Unfortunately, it's the only extra to be found. There is nothing on this disc other than the movie. I mean, nothing: no scene selections (though the film is broken into nine chapters), no stills, no trailer, no set-up options, zip, other than the film. I can understand that an obscure, low-budget movie made over 30 years ago might not yield a wealth of material, but is there no one who might want to say a few words? I believe Novak is still with us, and John Aprea (who plays Adria's boy toy) is still working, according to IMDb; plus the film was screened at Outfest a couple of years ago. Maybe they could have snagged a few words from the curator? And if the trailer for the film was gone, surely there are other Novak trailers. It's just somehow demoralizing to plunk down $19.99 for a DVD and be greeted by a menu screen that doesn't offer a menu. Why not just go straight to the movie and skip the menu screen altogether?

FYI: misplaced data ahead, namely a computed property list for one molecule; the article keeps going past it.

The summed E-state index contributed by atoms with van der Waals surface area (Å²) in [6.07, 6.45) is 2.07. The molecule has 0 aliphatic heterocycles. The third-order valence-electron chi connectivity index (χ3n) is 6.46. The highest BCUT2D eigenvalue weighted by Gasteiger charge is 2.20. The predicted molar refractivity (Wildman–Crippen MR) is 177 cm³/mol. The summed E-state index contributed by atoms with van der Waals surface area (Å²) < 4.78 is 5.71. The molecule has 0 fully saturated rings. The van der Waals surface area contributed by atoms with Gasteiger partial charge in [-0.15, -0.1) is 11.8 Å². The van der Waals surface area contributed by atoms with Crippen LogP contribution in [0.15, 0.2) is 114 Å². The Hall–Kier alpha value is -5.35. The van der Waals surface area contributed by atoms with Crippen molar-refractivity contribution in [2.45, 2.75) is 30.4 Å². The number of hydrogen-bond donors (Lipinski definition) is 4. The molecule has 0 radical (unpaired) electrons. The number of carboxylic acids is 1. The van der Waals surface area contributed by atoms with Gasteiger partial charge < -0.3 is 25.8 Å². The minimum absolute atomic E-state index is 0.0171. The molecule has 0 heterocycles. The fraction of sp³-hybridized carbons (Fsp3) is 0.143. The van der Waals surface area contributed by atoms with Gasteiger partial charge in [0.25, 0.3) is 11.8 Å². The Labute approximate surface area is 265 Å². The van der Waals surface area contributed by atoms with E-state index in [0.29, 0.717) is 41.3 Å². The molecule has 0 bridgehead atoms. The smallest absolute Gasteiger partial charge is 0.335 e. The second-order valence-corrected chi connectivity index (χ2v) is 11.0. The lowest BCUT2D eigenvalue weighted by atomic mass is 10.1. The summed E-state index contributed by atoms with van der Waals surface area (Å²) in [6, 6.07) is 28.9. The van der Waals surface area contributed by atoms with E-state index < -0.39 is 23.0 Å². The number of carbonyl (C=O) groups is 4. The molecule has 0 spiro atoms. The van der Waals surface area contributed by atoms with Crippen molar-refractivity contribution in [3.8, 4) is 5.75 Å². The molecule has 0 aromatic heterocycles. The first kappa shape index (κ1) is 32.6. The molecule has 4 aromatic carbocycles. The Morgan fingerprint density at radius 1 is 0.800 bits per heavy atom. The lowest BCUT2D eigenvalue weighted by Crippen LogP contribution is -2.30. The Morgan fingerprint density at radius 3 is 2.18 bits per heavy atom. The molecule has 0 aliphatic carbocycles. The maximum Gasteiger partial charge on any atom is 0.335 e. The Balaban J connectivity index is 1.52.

As far as the print, well, both the box and text at the beginning of the DVD warn us that it's pretty bad shape, and they're not kidding. Nicks and scratches abound, though in fairness, I've seen worse. Audio is Dolby Digital 2.0 stereo, but with the overmodulating and scenes where the music makes the dialogue hard to hear, it doesn't seem that there was any restoration on this part either.